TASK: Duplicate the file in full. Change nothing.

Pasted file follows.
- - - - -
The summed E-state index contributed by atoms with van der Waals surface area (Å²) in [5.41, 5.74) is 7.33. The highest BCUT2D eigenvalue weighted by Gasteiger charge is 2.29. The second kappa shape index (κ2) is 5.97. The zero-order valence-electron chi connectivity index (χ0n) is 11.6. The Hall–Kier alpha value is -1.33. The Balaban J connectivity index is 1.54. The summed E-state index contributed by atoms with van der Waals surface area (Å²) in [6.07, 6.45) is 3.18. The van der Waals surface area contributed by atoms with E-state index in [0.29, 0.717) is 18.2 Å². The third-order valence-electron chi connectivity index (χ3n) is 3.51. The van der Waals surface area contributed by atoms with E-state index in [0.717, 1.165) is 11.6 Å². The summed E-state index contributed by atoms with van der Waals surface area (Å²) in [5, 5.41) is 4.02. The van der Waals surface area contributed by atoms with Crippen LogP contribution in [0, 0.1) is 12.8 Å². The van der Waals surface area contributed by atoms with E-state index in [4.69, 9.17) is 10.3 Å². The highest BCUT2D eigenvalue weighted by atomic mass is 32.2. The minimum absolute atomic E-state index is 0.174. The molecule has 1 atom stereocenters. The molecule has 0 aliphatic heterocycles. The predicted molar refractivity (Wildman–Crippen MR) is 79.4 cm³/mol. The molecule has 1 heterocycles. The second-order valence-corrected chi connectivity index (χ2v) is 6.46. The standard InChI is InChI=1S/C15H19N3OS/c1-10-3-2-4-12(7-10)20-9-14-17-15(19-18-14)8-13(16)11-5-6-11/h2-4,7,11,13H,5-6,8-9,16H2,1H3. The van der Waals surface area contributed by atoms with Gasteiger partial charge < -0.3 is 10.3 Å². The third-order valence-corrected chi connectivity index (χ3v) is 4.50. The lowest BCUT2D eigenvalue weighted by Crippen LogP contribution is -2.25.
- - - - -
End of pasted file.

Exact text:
The summed E-state index contributed by atoms with van der Waals surface area (Å²) in [5.41, 5.74) is 7.33. The highest BCUT2D eigenvalue weighted by Gasteiger charge is 2.29. The second kappa shape index (κ2) is 5.97. The zero-order valence-electron chi connectivity index (χ0n) is 11.6. The Hall–Kier alpha value is -1.33. The Balaban J connectivity index is 1.54. The summed E-state index contributed by atoms with van der Waals surface area (Å²) in [6.07, 6.45) is 3.18. The van der Waals surface area contributed by atoms with E-state index in [0.29, 0.717) is 18.2 Å². The third-order valence-electron chi connectivity index (χ3n) is 3.51. The van der Waals surface area contributed by atoms with E-state index in [0.717, 1.165) is 11.6 Å². The summed E-state index contributed by atoms with van der Waals surface area (Å²) in [5, 5.41) is 4.02. The van der Waals surface area contributed by atoms with Crippen LogP contribution in [0, 0.1) is 12.8 Å². The van der Waals surface area contributed by atoms with E-state index in [4.69, 9.17) is 10.3 Å². The highest BCUT2D eigenvalue weighted by atomic mass is 32.2. The minimum absolute atomic E-state index is 0.174. The molecule has 1 atom stereocenters. The molecule has 0 aliphatic heterocycles. The predicted molar refractivity (Wildman–Crippen MR) is 79.4 cm³/mol. The molecule has 1 heterocycles. The second-order valence-corrected chi connectivity index (χ2v) is 6.46. The standard InChI is InChI=1S/C15H19N3OS/c1-10-3-2-4-12(7-10)20-9-14-17-15(19-18-14)8-13(16)11-5-6-11/h2-4,7,11,13H,5-6,8-9,16H2,1H3. The van der Waals surface area contributed by atoms with Gasteiger partial charge < -0.3 is 10.3 Å². The third-order valence-corrected chi connectivity index (χ3v) is 4.50. The lowest BCUT2D eigenvalue weighted by Crippen LogP contribution is -2.25.